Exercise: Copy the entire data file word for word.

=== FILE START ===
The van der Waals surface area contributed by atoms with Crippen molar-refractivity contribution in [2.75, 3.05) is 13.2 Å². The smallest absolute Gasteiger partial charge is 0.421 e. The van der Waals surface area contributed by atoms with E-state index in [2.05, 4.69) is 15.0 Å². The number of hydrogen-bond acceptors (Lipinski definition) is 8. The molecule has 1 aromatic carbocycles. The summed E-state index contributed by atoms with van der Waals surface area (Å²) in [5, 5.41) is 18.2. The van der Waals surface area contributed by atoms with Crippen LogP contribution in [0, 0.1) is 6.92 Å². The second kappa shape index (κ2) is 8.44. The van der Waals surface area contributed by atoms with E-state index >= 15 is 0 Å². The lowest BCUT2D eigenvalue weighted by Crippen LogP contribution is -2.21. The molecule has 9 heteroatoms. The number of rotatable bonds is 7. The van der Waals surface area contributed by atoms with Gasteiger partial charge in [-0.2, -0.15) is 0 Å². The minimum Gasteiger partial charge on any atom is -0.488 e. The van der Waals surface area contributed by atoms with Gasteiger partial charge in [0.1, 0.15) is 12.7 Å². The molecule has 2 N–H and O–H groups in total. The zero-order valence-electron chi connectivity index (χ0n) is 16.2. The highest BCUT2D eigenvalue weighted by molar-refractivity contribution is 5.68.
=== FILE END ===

The van der Waals surface area contributed by atoms with Crippen molar-refractivity contribution in [2.75, 3.05) is 13.2 Å². The smallest absolute Gasteiger partial charge is 0.421 e. The van der Waals surface area contributed by atoms with E-state index in [2.05, 4.69) is 15.0 Å². The number of hydrogen-bond acceptors (Lipinski definition) is 8. The molecule has 1 aromatic carbocycles. The summed E-state index contributed by atoms with van der Waals surface area (Å²) in [5, 5.41) is 18.2. The van der Waals surface area contributed by atoms with Crippen LogP contribution in [0, 0.1) is 6.92 Å². The second kappa shape index (κ2) is 8.44. The van der Waals surface area contributed by atoms with E-state index >= 15 is 0 Å². The lowest BCUT2D eigenvalue weighted by Crippen LogP contribution is -2.21. The molecule has 9 heteroatoms. The number of rotatable bonds is 7. The van der Waals surface area contributed by atoms with Gasteiger partial charge in [-0.2, -0.15) is 0 Å². The minimum Gasteiger partial charge on any atom is -0.488 e. The van der Waals surface area contributed by atoms with Gasteiger partial charge in [0.1, 0.15) is 12.7 Å². The molecule has 2 N–H and O–H groups in total. The zero-order valence-electron chi connectivity index (χ0n) is 16.2. The highest BCUT2D eigenvalue weighted by molar-refractivity contribution is 5.68.